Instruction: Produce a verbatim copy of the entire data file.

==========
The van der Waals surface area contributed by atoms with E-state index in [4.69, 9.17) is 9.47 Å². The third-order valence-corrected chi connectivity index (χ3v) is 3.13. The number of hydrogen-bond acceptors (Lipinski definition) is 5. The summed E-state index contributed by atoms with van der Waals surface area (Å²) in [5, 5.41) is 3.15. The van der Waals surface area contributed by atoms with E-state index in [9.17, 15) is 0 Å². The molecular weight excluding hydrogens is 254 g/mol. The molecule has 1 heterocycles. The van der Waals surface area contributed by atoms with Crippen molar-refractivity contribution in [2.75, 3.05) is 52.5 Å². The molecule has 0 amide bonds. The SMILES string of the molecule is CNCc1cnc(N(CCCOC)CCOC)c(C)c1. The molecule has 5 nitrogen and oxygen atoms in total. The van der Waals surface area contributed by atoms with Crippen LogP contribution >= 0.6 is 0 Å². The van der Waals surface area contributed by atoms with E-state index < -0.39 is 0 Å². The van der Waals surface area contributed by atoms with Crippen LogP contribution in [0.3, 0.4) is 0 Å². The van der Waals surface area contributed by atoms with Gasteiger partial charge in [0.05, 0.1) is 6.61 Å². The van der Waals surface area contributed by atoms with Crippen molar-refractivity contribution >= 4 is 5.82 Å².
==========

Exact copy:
The van der Waals surface area contributed by atoms with E-state index in [4.69, 9.17) is 9.47 Å². The third-order valence-corrected chi connectivity index (χ3v) is 3.13. The number of hydrogen-bond acceptors (Lipinski definition) is 5. The summed E-state index contributed by atoms with van der Waals surface area (Å²) in [5, 5.41) is 3.15. The van der Waals surface area contributed by atoms with E-state index in [9.17, 15) is 0 Å². The molecular weight excluding hydrogens is 254 g/mol. The molecule has 1 heterocycles. The van der Waals surface area contributed by atoms with Crippen molar-refractivity contribution in [2.75, 3.05) is 52.5 Å². The molecule has 0 amide bonds. The SMILES string of the molecule is CNCc1cnc(N(CCCOC)CCOC)c(C)c1. The molecule has 5 nitrogen and oxygen atoms in total. The van der Waals surface area contributed by atoms with Crippen LogP contribution >= 0.6 is 0 Å². The van der Waals surface area contributed by atoms with E-state index < -0.39 is 0 Å². The van der Waals surface area contributed by atoms with Crippen LogP contribution in [0.3, 0.4) is 0 Å². The van der Waals surface area contributed by atoms with Gasteiger partial charge in [0.05, 0.1) is 6.61 Å². The van der Waals surface area contributed by atoms with Crippen molar-refractivity contribution >= 4 is 5.82 Å².